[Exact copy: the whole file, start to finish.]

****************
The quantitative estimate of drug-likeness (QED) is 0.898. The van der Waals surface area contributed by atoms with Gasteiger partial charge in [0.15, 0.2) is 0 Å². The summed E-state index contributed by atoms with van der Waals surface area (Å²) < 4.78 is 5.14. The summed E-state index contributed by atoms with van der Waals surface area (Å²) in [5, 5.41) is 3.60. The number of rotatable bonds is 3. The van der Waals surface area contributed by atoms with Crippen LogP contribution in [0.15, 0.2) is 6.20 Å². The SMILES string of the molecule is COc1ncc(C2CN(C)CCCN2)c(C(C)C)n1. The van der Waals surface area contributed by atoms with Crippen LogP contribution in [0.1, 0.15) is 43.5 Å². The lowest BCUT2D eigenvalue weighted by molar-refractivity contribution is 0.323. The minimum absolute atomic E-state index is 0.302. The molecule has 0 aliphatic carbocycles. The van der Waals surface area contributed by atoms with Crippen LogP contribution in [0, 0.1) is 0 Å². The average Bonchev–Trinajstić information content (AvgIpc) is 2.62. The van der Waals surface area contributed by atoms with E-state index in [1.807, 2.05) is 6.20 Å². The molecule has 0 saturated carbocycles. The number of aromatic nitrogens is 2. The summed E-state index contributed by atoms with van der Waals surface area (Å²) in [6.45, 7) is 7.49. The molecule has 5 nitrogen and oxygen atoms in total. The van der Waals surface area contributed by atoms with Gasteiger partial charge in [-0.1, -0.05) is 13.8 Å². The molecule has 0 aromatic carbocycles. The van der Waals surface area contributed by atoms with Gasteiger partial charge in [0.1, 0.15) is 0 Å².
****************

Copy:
The quantitative estimate of drug-likeness (QED) is 0.898. The van der Waals surface area contributed by atoms with Gasteiger partial charge in [0.15, 0.2) is 0 Å². The summed E-state index contributed by atoms with van der Waals surface area (Å²) < 4.78 is 5.14. The summed E-state index contributed by atoms with van der Waals surface area (Å²) in [5, 5.41) is 3.60. The number of rotatable bonds is 3. The van der Waals surface area contributed by atoms with Crippen LogP contribution in [0.15, 0.2) is 6.20 Å². The SMILES string of the molecule is COc1ncc(C2CN(C)CCCN2)c(C(C)C)n1. The van der Waals surface area contributed by atoms with Crippen LogP contribution in [0.1, 0.15) is 43.5 Å². The lowest BCUT2D eigenvalue weighted by molar-refractivity contribution is 0.323. The minimum absolute atomic E-state index is 0.302. The molecule has 0 aliphatic carbocycles. The van der Waals surface area contributed by atoms with Crippen LogP contribution in [0, 0.1) is 0 Å². The average Bonchev–Trinajstić information content (AvgIpc) is 2.62. The van der Waals surface area contributed by atoms with E-state index in [1.807, 2.05) is 6.20 Å². The molecule has 0 saturated carbocycles. The number of aromatic nitrogens is 2. The summed E-state index contributed by atoms with van der Waals surface area (Å²) in [6.45, 7) is 7.49. The molecule has 5 nitrogen and oxygen atoms in total. The van der Waals surface area contributed by atoms with Gasteiger partial charge in [-0.1, -0.05) is 13.8 Å². The molecule has 0 aromatic carbocycles. The van der Waals surface area contributed by atoms with Gasteiger partial charge in [0.1, 0.15) is 0 Å².